It is also important to remember that there are only limited use cases that allow for components to fully saturate the maximum bandwidth of the older PCIe 3.0 bus.
This means palpable performance improvements using PCIe 4.0 might be currently limited to very specific use cases.
At this time, the only GPUs in the market that have native support for PCIe 4.0 are the latest offerings from AMD, the Radeon RX5500, RX 5500XT, RX5700, and RX5700XT.
PCIe 4.0 support is also slated to come to the next generation of Nvidia RTX cards: the RTX 3070, 3080, and 3090.
The higher throughput of the PCIe 4.0 standard means that communication with the GPU can be accomplished much faster.
However, even the most demanding games currently cannot max out the top bandwidth of the older PCIe 3.0 platform.
As a result, there is very little performance difference if you plug in a modern GPU in a PCIe 3.0 slot in place of a newer PCIe 4.0 slot.
While there is indeed no hurry to immediately adopt a PCIe 4.0 ecosystem if your main need is higher graphical performance and FPS while gaming, there can still be a few important benefits for you to consider.
Firstly, the much-reduced power requirements of the PCIe 4.0 standards can allow for extremely streamlined, power-efficient performance.
In fact, this is what has allowed the AMD RX 5500XT to deliver better power efficiency than its Nvidia rivals—a first in many years. Your gaming PC can, therefore, consume less power and run cooler and quieter if you embrace PCIe 4.0.
Adopting PCIe 4.0 can also be a good way to future-proof your gaming setup. With graphical requirements increasing rapidly with an evolving game development landscape, games are steadily implementing more complex graphical operations and larger file sizes.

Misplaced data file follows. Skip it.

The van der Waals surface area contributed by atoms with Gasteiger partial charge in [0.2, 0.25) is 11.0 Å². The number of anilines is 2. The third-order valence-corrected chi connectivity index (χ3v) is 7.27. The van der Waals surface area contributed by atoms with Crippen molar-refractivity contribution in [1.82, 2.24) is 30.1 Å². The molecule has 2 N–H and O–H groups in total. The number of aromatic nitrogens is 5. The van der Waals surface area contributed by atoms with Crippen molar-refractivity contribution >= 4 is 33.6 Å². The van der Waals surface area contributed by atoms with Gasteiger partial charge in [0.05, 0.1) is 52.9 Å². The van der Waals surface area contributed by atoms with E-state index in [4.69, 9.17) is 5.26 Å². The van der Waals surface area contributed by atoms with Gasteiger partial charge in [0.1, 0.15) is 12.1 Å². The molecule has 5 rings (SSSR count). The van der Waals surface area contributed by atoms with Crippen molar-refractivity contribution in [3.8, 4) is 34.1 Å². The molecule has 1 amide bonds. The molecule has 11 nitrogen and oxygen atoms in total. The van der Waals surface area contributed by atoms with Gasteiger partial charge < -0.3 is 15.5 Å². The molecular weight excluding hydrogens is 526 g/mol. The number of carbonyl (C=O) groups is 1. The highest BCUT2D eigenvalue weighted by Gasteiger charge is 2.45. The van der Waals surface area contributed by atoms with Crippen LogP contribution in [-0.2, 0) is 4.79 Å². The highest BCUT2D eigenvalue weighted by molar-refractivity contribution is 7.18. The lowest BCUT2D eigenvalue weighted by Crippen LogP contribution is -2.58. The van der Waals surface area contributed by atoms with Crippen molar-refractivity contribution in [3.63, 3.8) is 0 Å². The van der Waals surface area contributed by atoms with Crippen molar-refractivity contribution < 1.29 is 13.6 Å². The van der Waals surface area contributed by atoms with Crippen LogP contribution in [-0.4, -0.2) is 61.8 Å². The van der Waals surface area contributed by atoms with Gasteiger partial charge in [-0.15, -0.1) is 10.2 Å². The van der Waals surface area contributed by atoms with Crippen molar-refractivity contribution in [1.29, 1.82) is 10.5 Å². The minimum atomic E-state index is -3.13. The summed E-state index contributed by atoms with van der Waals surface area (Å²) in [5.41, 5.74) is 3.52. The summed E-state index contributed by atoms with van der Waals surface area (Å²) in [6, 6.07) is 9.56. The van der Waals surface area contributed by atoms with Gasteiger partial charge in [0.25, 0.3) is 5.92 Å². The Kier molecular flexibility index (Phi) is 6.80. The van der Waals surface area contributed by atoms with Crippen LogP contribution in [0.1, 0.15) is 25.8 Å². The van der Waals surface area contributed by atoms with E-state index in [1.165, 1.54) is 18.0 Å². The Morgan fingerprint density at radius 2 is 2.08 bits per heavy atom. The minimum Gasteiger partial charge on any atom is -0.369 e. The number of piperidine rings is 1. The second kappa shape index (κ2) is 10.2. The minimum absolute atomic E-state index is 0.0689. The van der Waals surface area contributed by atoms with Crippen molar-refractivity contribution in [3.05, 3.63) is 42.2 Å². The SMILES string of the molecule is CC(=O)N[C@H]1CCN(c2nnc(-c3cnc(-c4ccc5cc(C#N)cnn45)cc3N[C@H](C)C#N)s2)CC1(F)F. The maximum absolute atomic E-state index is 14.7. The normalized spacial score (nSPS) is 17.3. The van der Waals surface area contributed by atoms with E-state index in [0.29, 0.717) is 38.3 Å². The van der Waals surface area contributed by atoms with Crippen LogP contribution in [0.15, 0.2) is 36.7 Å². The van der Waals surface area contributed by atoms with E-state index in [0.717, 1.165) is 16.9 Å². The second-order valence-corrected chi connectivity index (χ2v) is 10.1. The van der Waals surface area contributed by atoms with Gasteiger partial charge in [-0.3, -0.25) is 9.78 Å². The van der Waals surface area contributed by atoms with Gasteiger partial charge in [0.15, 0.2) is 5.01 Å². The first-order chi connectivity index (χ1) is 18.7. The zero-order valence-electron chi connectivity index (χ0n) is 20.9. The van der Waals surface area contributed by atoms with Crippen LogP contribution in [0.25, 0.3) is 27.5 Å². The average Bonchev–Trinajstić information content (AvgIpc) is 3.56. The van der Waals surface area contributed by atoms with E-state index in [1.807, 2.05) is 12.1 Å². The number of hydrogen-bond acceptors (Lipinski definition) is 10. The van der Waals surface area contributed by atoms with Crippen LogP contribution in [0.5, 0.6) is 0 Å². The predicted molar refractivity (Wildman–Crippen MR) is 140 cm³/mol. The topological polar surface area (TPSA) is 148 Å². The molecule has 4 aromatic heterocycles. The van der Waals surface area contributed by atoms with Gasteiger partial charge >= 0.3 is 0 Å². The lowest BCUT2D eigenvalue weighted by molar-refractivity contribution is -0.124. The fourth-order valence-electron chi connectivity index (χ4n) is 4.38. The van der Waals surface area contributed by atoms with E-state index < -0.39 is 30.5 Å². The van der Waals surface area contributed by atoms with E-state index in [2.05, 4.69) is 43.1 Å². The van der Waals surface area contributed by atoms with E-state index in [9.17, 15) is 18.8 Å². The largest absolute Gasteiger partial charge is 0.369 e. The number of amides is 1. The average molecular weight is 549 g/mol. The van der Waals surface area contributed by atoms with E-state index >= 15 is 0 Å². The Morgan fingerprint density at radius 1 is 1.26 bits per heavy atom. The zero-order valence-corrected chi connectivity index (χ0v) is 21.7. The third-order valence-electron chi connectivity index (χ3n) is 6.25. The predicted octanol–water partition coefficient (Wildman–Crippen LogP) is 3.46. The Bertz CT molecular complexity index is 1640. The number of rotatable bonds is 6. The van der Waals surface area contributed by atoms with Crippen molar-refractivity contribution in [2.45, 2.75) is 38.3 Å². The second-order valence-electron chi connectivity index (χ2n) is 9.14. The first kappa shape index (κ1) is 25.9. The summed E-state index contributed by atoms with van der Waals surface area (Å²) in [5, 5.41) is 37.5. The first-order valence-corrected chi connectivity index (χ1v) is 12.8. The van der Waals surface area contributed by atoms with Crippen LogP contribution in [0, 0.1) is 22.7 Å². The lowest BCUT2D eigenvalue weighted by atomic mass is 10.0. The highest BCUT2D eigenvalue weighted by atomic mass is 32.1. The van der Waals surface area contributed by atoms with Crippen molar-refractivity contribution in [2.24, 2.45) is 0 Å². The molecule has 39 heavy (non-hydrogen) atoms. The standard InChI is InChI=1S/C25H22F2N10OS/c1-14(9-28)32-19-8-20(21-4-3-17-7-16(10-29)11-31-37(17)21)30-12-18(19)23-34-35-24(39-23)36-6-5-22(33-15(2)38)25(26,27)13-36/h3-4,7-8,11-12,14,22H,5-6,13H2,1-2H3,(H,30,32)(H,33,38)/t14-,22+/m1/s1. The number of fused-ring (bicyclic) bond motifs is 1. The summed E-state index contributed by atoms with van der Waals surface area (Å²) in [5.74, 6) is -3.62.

Machine learning applications in games and other workloads are also using bigger data sets.
At this rate, it is possible that modern gaming applications would soon be able to max out the bandwidth of older PCIe 3.0 interfaces, at which point it would be crucial to use a PCIe 4.0 compatible platform.
A more immediate boost of performance using PCIe 4.0 can happen in the realm of storage.
If you are looking for blazingly fast storage, using the PCIe 4.0 standard can definitely deliver some wild possibilities.
A number of manufacturers have already come out with PCIe 4.0 NVMe SSDs that can really harness the added throughput of the new PCIe standard and achieve excellent boosts in speeds compared with the last generation.
As a case in point, tests carried out with the Corsair MP600 and the Gigabyte Aorus SSD have already demonstrated unprecedented speeds, especially when moving large files.
The Gigabyte SSD has already been observed to reach 5 GBps read speeds and 4.3 GBps write speeds in sequential performance tests—results that are approximately 35% faster than some of the fastest NVMe SSDs that used the PCIe 3.0 specification.
The performance difference can be even more striking using a RAID 0 configuration.
In an interesting test, a PCIe 4.0 add-in card housing four 2TB PCIe 4.0 SSDs was able to achieve read and write speeds upwards of 15 GBps while in RAID 0.
This compares favorably to an earlier test in which eight PCIe 3.0 SSDs in RAID 0 were only able to achieve speeds of 11.6 GBps.
It is also important to remember that while PCIe standards are usually compatible both ways, there is currently no backward compatibility for PCIe 4.0 in the AMD platform.
While Gigabyte did manage to enable PCIe 4.0 support in some motherboards using a BIOS update, AMD has clearly mentioned that 300 and 400-series motherboards are going to be limited to PCIe 3.0 standards citing build quality issues.
It’s vital to remember that PCIe 4.0 is a very new specification and compatible hardware that can take full advantage of it has only started coming out very recently.
Over time, it is likely that manufacturers would be able to take more complete advantage of the standard and come up with hardware that is more capable of showing off the true speeds of PCIe 4.0.
However, if you are dealing with use cases that require extremely high-speed storage, like for content creation and video production workflows, you can already get sizable gains by adopting PCIe 4.0 compatible SSDs.
While you can definitely benefit from the faster SSD speeds and power-efficient GPU performance at the moment, palpable benefits are yet to come.
Another critical factor is the finalization of the PCIe 5.0 spec, which further doubles the bandwidth of PCIe 4.0 and is just around the corner.
In order to make your investments count, keep these facts in mind while purchasing current hardware that supports the PCIe 4.0 standard.